Here’s the roundup for the CSA share this week:
– onions – 2 Valencia (sweet spanish)
– kale – 1 bunch ‘lacinato’
– zucchini – 1-3 depending on size – They are really done now and out of the field!
– cucumbers – 1-2 smalls depending on size – Same as zucchini — say goodbye for the season to cucumbers.
– cabbage – 1-2 heads depending on the size (‘gonzalez’ is the round one, ‘early jersey wakefield’ is the conical one)
– peppers – 6 or so ‘jimmy nardello’, 2 ‘gypsy’
– eggplants – 4 of various varieties (at least 2 ‘nadia’ – the standard style)
– tomatoes – about 0.9# – they are slowing way down
– Chicory Frisee – 1 head of ‘maraichere tres fine’ – this is a salad green in the family known as the chicories. You will be seeing several other varieties within this larger family from here on out.
– Arugula – ~0.15# each
– Cauliflower or Broccoli – little bit
– Carrots – about 2# each
– potatoes – about 2.5# each of either ‘Austrian Crescent Fingerling’ or ‘yukon gold’
– Basil – about 0.4# each — this is the very last of it. As you can see it started to get a little brown, but if you make pesto with it, that should be ok, or you can pick through it.
Welcome to the Chicories!
Our head lettuce is done for the year, and now salad greens known as Chicories are in season. These include frisee, escarole, and radicchio. You will see a few types of frisees and escaroles through the last few weeks of the CSA. And if you are signed up for the season extension share, there will be some radicchios. They are all basically cold hardy slightly bitter salad greens. Though they are commonly served raw in salads, some of them are good as a cooked vegetable as well. Here is what www.gardemanger.com has to say about Chicories — (Note: they refer here to the chicory frisee as "curly endive" – same thing).
CHICORY and ENDIVE
These two kinds of lettuce are cousins from the same botanical family. Although they come in a variety of shapes, sizes and colors, they do have a couple of characteristics in common. They all have a hearty texture, and are bitter in taste. The major groups in this category are:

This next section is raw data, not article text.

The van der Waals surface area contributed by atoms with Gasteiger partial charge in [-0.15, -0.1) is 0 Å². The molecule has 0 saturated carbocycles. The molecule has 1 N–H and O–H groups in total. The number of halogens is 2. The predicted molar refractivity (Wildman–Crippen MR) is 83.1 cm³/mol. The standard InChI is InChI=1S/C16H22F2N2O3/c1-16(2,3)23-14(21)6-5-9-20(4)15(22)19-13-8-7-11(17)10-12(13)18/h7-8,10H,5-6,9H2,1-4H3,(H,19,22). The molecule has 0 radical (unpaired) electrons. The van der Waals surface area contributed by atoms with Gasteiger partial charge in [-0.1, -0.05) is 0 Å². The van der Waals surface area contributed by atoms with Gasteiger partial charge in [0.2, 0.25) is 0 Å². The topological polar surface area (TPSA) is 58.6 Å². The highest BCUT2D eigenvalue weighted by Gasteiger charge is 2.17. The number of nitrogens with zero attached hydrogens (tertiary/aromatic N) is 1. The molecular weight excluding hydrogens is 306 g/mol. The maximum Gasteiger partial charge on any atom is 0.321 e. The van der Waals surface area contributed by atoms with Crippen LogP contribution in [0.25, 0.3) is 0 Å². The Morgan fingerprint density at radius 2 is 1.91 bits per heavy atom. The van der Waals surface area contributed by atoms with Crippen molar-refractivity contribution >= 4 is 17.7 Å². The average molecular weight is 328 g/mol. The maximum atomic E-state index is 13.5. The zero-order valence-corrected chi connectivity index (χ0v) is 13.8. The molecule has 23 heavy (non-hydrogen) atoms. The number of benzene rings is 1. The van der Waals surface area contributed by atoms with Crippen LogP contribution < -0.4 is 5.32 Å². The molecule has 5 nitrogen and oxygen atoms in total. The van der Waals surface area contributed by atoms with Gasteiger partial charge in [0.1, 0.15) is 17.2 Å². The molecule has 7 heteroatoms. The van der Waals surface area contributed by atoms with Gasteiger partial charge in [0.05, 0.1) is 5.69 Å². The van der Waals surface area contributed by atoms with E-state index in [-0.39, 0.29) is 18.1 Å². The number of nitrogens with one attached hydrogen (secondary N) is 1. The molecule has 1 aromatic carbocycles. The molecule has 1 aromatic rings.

Belgian Endive is also known as French Endive and Witloof. The name Witloof is derived from the name of the root from which the Belgian Endive is grown and harvested. Witloof Chicory is planted in early summer and is allowed to grow until late fall. At that point, the Witloof is harvested for its leaves to within one inch of the root. Then the root is dug up. The roots are then planted in moist soil in a cool dark place like a basement, cellar or cave. The Endive sprouts from the root and is allowed to grow for about 3-4 weeks. It is harvested when the head reaches 5-6 inches tall. Each Witloof root produces one Belgian Endive. The leaves are white with yellow tips and have a bitter flavor. There is another variety of Endive which is red tipped. This type has the same texture and taste as regular Belgian Endive. When receiving Endive be sure it is not browned or blemished. The endive is shipped in dark paper which protects the endive heads from light. It is then wrapped in plastic to protect it from air and finally boxed. Belgian Endive can be served on its own with a strong nutty vinaigrette, combined with mixed greens or used as a garnish for salads or appetizers.
Curly Endive is also known as Chicoree Frisee. There are dozens of curly endives all with long histories of use in everything from salads to coffees. The varieties we are most familiar with are Chicory and Baby Frisee.
Chicory forms a low growing head of curly leaves which range from yellow at its heart to dark green at the leaves tips. Chicory is usually added to mixed greens to give a bitter flavor, or can be used with other bitter greens to create a bitter green salad which is classically served with a blue cheese and nutty vinaigrette.
Frisee is a baby curly endive. It is yellow at its base, with touches of pale green at its tips. Frisee has frilly leaves and sturdy crisp ribs that add lift and texture to baby green salads.
Escarole is also known as broad leaf endive. Escarole is similar in flavor to chicory or curly endive. It has broad flat leaves rather than the curly ones and is dark green.
Radicchio looks like a brillant red cabbage. This red chicory is a beloved lettuce in Italy and was grown primarily in a small regions around Verona and Treviso. Radicchio has gained popularity in American salads for its unique, tangy, bitter flavor as well as its beautiful red color. Radicchio can be used as a garnish on composed salads or appetizers or as an addition to mixed greens. It is seldom served on its own.